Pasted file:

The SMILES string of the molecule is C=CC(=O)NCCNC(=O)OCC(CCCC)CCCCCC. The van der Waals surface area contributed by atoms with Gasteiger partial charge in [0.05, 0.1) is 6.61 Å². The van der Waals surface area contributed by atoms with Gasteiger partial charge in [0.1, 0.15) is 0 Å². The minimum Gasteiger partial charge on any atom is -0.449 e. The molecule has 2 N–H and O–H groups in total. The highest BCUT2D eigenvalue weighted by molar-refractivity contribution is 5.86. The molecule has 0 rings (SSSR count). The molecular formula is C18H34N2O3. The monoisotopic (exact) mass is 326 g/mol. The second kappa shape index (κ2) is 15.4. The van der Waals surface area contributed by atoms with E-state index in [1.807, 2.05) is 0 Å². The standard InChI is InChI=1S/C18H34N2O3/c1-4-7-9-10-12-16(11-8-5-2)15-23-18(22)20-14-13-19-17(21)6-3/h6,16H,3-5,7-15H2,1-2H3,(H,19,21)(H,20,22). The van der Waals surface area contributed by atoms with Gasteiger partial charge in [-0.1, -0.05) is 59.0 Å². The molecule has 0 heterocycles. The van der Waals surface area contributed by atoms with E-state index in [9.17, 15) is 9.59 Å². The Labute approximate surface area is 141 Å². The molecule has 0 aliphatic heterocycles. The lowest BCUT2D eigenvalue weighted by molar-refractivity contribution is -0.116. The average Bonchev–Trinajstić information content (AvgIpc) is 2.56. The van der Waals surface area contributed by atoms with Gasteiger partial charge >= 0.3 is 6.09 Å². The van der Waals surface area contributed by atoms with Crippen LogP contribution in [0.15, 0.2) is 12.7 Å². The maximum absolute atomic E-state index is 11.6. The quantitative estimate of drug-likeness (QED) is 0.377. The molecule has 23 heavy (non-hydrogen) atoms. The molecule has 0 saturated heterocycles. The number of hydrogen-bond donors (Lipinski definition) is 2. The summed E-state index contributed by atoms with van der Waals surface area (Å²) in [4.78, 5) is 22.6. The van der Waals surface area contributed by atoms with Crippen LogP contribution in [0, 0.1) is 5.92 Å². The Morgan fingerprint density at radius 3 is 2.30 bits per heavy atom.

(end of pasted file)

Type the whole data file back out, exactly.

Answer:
The SMILES string of the molecule is C=CC(=O)NCCNC(=O)OCC(CCCC)CCCCCC. The van der Waals surface area contributed by atoms with Gasteiger partial charge in [0.05, 0.1) is 6.61 Å². The van der Waals surface area contributed by atoms with Gasteiger partial charge in [0.1, 0.15) is 0 Å². The minimum Gasteiger partial charge on any atom is -0.449 e. The molecule has 2 N–H and O–H groups in total. The highest BCUT2D eigenvalue weighted by molar-refractivity contribution is 5.86. The molecule has 0 rings (SSSR count). The molecular formula is C18H34N2O3. The monoisotopic (exact) mass is 326 g/mol. The second kappa shape index (κ2) is 15.4. The van der Waals surface area contributed by atoms with E-state index in [1.807, 2.05) is 0 Å². The standard InChI is InChI=1S/C18H34N2O3/c1-4-7-9-10-12-16(11-8-5-2)15-23-18(22)20-14-13-19-17(21)6-3/h6,16H,3-5,7-15H2,1-2H3,(H,19,21)(H,20,22). The van der Waals surface area contributed by atoms with Gasteiger partial charge in [-0.1, -0.05) is 59.0 Å². The molecule has 0 heterocycles. The van der Waals surface area contributed by atoms with E-state index in [9.17, 15) is 9.59 Å². The Labute approximate surface area is 141 Å². The molecule has 0 aliphatic heterocycles. The lowest BCUT2D eigenvalue weighted by molar-refractivity contribution is -0.116. The average Bonchev–Trinajstić information content (AvgIpc) is 2.56. The van der Waals surface area contributed by atoms with Gasteiger partial charge >= 0.3 is 6.09 Å². The van der Waals surface area contributed by atoms with Crippen LogP contribution in [0.15, 0.2) is 12.7 Å². The maximum absolute atomic E-state index is 11.6. The quantitative estimate of drug-likeness (QED) is 0.377. The molecule has 23 heavy (non-hydrogen) atoms. The molecule has 0 saturated heterocycles. The number of hydrogen-bond donors (Lipinski definition) is 2. The summed E-state index contributed by atoms with van der Waals surface area (Å²) in [4.78, 5) is 22.6. The van der Waals surface area contributed by atoms with Crippen LogP contribution in [0, 0.1) is 5.92 Å². The Morgan fingerprint density at radius 3 is 2.30 bits per heavy atom.